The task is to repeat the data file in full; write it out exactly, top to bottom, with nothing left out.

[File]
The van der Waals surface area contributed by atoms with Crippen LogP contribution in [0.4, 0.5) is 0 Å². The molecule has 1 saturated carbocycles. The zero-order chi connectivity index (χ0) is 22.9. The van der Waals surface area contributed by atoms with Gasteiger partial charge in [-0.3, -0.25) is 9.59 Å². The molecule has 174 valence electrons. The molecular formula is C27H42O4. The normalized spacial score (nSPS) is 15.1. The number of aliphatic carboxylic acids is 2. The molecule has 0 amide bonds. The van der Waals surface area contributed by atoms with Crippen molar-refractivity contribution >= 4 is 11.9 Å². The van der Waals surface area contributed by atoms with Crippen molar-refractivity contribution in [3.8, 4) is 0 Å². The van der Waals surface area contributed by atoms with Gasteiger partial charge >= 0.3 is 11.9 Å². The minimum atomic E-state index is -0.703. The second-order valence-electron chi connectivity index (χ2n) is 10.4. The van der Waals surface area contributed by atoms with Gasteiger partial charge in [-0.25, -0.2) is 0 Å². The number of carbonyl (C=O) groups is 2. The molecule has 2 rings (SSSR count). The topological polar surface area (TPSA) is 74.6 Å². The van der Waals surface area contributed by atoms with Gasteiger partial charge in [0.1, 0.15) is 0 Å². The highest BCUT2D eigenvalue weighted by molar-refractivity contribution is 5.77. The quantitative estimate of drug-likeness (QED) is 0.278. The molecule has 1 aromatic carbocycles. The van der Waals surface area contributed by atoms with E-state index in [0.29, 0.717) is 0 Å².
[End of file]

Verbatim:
The van der Waals surface area contributed by atoms with Crippen LogP contribution in [0.4, 0.5) is 0 Å². The molecule has 1 saturated carbocycles. The zero-order chi connectivity index (χ0) is 22.9. The van der Waals surface area contributed by atoms with Gasteiger partial charge in [-0.3, -0.25) is 9.59 Å². The molecule has 174 valence electrons. The molecular formula is C27H42O4. The normalized spacial score (nSPS) is 15.1. The number of aliphatic carboxylic acids is 2. The molecule has 0 amide bonds. The van der Waals surface area contributed by atoms with Crippen molar-refractivity contribution >= 4 is 11.9 Å². The van der Waals surface area contributed by atoms with Crippen molar-refractivity contribution in [3.8, 4) is 0 Å². The van der Waals surface area contributed by atoms with Gasteiger partial charge >= 0.3 is 11.9 Å². The minimum atomic E-state index is -0.703. The second-order valence-electron chi connectivity index (χ2n) is 10.4. The van der Waals surface area contributed by atoms with Gasteiger partial charge in [-0.25, -0.2) is 0 Å². The number of carbonyl (C=O) groups is 2. The molecule has 2 rings (SSSR count). The topological polar surface area (TPSA) is 74.6 Å². The van der Waals surface area contributed by atoms with Gasteiger partial charge in [0.1, 0.15) is 0 Å². The highest BCUT2D eigenvalue weighted by molar-refractivity contribution is 5.77. The quantitative estimate of drug-likeness (QED) is 0.278. The molecule has 1 aromatic carbocycles. The van der Waals surface area contributed by atoms with E-state index in [0.29, 0.717) is 0 Å².